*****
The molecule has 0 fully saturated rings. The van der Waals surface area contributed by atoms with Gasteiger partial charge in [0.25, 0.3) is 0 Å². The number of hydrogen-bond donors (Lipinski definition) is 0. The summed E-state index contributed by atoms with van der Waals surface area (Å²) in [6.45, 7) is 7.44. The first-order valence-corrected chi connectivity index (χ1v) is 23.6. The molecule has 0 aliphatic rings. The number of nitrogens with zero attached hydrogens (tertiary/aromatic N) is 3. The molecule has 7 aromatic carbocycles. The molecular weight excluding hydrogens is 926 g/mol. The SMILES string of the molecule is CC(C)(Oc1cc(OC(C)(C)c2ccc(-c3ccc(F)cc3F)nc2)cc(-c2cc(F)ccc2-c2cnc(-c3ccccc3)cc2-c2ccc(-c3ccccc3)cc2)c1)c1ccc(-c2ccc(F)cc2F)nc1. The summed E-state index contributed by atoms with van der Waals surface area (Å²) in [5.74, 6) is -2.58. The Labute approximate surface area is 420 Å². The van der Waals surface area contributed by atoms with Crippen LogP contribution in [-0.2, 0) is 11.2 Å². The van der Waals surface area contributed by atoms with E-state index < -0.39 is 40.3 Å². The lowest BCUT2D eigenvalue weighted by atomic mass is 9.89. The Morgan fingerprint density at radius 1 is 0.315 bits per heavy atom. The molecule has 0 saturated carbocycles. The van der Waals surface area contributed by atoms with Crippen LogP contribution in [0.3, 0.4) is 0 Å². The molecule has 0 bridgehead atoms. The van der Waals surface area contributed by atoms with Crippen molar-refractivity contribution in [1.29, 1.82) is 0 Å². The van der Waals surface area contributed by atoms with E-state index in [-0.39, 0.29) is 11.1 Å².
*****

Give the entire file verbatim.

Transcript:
The molecule has 0 fully saturated rings. The van der Waals surface area contributed by atoms with Gasteiger partial charge in [0.25, 0.3) is 0 Å². The number of hydrogen-bond donors (Lipinski definition) is 0. The summed E-state index contributed by atoms with van der Waals surface area (Å²) in [6.45, 7) is 7.44. The first-order valence-corrected chi connectivity index (χ1v) is 23.6. The molecule has 0 aliphatic rings. The number of nitrogens with zero attached hydrogens (tertiary/aromatic N) is 3. The molecule has 7 aromatic carbocycles. The molecular weight excluding hydrogens is 926 g/mol. The SMILES string of the molecule is CC(C)(Oc1cc(OC(C)(C)c2ccc(-c3ccc(F)cc3F)nc2)cc(-c2cc(F)ccc2-c2cnc(-c3ccccc3)cc2-c2ccc(-c3ccccc3)cc2)c1)c1ccc(-c2ccc(F)cc2F)nc1. The summed E-state index contributed by atoms with van der Waals surface area (Å²) in [5.74, 6) is -2.58. The Labute approximate surface area is 420 Å². The van der Waals surface area contributed by atoms with Crippen LogP contribution in [-0.2, 0) is 11.2 Å². The van der Waals surface area contributed by atoms with E-state index < -0.39 is 40.3 Å². The lowest BCUT2D eigenvalue weighted by atomic mass is 9.89. The Morgan fingerprint density at radius 1 is 0.315 bits per heavy atom. The molecule has 0 saturated carbocycles. The van der Waals surface area contributed by atoms with Crippen LogP contribution in [0.3, 0.4) is 0 Å². The molecule has 0 bridgehead atoms. The van der Waals surface area contributed by atoms with Crippen molar-refractivity contribution in [1.29, 1.82) is 0 Å². The van der Waals surface area contributed by atoms with E-state index in [-0.39, 0.29) is 11.1 Å².